“Bite-Size Bits of Local, National, and Global History”
“Bite-Size Bits of Local, National, and Global History”
Castle Rock in Douglas County, Colorado — The American Mountains (Southwest)

The Rock

The Rock Marker image. Click for full size.
By Charles T. Harrell, July 3, 2011
1. The Rock Marker
Inscription. A geologic phenomenon known as a “glowing avalanche” formed Castle Rock and the other buttes of Douglas County 36.7 million years ago. A volcanic eruption near Mount Princeton, about 95 miles southwest of here, spewed a frothy, gleaming cloud of lava across the landscape. As soon as the liquid rock hit the ground it hardened into a glassy-textured layer some 15 to 30 feet thick, known today as Castle Rock rhyolite. Throughout time, powerful wind and water forces scoured this valley and eroded the lava flow, leaving behind the rack-capped mesas seen today from Sedalia to Greenland on either side of East Plum Creek. These remnants supported a major industry in Douglas County-rock quarrying-from the 1870s onward.

Gray Gold
In 1872 Silas Madge pried loose some of the gray, buff, and pink rocks from a prominent mesa on his ranch and sent them to mineral experts in Denver. The stone proved to be a superlative building material-weather resistant, exceptionally strong for its weight, and easily cut. Madge capitalized on the discovery with a profitable but backbreaking quarry just south of Castle Rock. When two other quarries opened nearby, the town and county profited from the industry. Builders used the rock for prominent commercial and residential buildings in Denver, Colorado Springs, and Pueblo, and as far away

Hogback formations image. Click for full size.
By Charles T. Harrell, July 3, 2011
2. Hogback formations
was Kansas City, Cheyenne, and Omaha. Closer to home, rhyolite graced the old Douglas County Courthouse, railroad depots, schools, churches, businesses, and houses throughout the county. In the first decade of the 1900s, concrete surpassed stone as the preferred building material in the region and the heyday for the quarries ended, although the rock is still quarried for road and construction projects.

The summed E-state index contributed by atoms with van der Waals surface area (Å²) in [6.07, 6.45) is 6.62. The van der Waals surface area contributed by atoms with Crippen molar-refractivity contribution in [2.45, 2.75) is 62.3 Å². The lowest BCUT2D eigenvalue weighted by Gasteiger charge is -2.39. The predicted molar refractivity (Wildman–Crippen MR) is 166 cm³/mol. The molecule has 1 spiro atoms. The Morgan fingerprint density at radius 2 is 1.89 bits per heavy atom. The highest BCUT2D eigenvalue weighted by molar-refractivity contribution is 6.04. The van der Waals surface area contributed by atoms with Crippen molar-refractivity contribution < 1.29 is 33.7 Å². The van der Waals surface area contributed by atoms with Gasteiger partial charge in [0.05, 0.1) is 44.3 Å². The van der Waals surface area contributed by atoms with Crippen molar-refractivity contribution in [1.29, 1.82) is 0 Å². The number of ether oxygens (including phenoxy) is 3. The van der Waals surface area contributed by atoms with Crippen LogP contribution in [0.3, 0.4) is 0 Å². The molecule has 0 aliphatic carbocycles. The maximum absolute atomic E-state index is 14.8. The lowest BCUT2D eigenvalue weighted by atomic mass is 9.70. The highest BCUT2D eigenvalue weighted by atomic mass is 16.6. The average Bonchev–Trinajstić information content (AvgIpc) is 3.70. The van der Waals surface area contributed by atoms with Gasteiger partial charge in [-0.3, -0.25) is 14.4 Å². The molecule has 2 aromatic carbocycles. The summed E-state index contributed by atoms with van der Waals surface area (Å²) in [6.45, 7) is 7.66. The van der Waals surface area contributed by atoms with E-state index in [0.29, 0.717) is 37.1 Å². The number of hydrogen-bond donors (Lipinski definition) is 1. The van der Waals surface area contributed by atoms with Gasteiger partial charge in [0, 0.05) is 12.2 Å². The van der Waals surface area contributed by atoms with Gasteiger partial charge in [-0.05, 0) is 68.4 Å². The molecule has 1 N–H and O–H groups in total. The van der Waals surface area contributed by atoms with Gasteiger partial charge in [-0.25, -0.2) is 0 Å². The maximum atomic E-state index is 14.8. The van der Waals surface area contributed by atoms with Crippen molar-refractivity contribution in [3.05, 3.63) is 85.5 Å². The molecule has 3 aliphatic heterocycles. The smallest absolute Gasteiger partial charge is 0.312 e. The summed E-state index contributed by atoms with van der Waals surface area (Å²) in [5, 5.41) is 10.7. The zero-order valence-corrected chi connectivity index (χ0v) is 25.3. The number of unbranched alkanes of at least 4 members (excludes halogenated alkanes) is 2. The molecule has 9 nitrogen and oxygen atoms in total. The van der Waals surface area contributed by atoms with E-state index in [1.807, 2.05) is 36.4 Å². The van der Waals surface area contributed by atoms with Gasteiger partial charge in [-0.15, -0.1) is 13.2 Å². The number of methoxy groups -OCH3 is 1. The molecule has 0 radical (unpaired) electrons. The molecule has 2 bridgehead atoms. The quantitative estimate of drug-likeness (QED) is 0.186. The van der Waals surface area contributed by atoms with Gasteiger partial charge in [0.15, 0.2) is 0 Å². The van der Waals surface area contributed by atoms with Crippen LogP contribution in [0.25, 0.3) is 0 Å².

The Rockies Explode by Jan Vrieson. An artist’s rendering of a cloud of superheated ash spewing toward Castle Rock from a distant, prehistoric volcanic eruption. All rights reserved, Image Archive, Denver Museum of Nature and Science. In the early decades of the twentieth century, motorists enjoyed touring Perry park Ranch to view the dramatic hogback formations.
Photo courtesy Denver Public Library.
Colorado Historical Society
Location. 39° 22.347′ N, 104° 51.611′ W. Marker is in Castle Rock, Colorado, in Douglas County. Marker is on Wilcox Street just from 3rd Street, on the right when traveling south. Touch for map. Marker is in this post office area: Castle Rock CO 80104, United States of America.
Other nearby markers. At least 8 other markers are within 12 miles of this marker, measured as the crow flies. Good Roads in Colorado (here, next to this marker); Castle Rock (about 300 feet away, measured in a direct line); Douglas (about 300 feet away); Franktown (approx. 5.9 miles away); Russellville - History of Franktown / Franktown Country - Timber Industry (approx. 5.9 miles away); Southwest Rises The Summit of Pikes Peak (approx. 9.9 miles away); Ave Maria Chapel (approx. 11.3 miles away); Newcomb House (approx. 11.3 miles away). Touch for a list and map of all markers in Castle Rock.
Categories. Industry & CommerceNatural Features

Credits. This page was last revised on June 16, 2016. This page originally submitted on August 15, 2011, by Charles T. Harrell of Woodford, Virginia. This page has been viewed 680 times since then and 46 times this year. Photos:   1, 2. submitted on August 15, 2011, by Charles T. Harrell of Woodford, Virginia. • Bill Pfingsten was the editor who published this page.
Editor’s want-list for this marker. A wide shot of the marker and its surroundings. • Can you help?
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